Henry Gill:
Yeah, it's definitely exciting. Facebook, you can really see that being incredibly powerful, and being a massive rival to some of the other ecommerce channels, I suppose. So I think it could really rival, potentially, Amazon, if they pull it off well. As you say, it's very early days at the moment, they've literally just announced it.
Henry Gill:
But from what we can see on the Facebook side of things, with the right targeting you can get fantastic results. I think if people start using Facebook and the store side of things, I can see it really taking off.
Richard Hill:
Because the thing is, like you say, with Facebook you've got this real standout for targeting I think.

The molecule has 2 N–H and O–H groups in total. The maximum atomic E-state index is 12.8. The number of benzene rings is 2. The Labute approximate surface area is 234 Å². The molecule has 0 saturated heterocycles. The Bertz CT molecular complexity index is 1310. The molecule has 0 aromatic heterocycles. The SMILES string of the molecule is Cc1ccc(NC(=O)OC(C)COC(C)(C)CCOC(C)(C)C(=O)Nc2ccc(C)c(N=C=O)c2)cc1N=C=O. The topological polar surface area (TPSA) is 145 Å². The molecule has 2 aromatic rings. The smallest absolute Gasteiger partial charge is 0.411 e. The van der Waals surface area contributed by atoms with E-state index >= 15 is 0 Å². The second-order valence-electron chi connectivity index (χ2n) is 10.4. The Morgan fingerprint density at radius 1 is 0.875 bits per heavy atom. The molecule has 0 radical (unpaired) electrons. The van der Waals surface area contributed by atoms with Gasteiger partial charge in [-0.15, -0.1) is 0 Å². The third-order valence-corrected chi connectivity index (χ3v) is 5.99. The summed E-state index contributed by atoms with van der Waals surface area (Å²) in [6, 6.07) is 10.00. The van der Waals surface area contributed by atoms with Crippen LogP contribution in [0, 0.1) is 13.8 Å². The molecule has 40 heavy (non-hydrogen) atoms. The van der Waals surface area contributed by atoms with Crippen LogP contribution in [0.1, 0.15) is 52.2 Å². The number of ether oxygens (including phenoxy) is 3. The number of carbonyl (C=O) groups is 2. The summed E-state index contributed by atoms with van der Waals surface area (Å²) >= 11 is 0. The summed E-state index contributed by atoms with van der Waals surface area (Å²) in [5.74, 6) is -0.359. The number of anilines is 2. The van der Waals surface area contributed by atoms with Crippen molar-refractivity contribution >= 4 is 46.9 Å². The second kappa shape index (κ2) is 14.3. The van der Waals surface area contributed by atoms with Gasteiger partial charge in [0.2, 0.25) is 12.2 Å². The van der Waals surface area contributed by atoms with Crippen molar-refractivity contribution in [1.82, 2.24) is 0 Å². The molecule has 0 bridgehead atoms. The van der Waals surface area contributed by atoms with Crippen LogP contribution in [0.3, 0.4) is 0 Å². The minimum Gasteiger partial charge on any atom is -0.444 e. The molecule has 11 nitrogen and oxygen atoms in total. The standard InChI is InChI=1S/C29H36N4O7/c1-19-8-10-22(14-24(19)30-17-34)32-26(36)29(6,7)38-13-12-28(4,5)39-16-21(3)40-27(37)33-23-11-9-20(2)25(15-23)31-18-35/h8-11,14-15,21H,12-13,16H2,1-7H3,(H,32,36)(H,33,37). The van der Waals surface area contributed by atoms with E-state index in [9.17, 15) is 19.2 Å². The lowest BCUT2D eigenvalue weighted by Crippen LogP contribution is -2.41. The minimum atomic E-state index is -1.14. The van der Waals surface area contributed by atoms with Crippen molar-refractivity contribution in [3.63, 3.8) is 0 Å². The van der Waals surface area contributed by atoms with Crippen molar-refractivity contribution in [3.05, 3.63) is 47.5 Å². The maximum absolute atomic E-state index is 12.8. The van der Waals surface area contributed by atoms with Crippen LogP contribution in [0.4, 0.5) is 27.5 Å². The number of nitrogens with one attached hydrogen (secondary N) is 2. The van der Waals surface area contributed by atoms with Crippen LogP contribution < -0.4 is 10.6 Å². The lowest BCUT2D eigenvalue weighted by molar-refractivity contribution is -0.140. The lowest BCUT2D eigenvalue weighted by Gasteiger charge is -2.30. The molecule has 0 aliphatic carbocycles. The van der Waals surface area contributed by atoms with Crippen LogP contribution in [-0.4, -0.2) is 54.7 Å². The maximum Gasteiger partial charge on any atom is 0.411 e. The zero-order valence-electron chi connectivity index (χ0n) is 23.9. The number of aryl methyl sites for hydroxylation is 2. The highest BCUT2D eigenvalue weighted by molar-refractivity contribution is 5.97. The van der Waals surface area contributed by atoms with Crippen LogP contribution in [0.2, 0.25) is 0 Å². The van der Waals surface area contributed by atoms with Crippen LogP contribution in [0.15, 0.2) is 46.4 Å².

Henry Gill:
That's it.
Richard Hill:
It is, it's a fact. But now getting products in front of those people has always been I think maybe a little bit of a technical problem for those that aren't working with agencies and things like that. And even when they are, DPAs, dynamic product ads, is always the way to go to get products in.
Richard Hill:
But obviously this new layer, this new shop, we don't know too much yet, but there's a few things I've read that it ties in with the different platforms. So we're seeing this massive growth in Shopify as a brand, I think they've given a six months free trial, I think it's till the end of October. I think their share value, which is quite an indicator in customer behavior and brand equity and value in what people are using and spending money with, or are going to spend money with more so.
Richard Hill: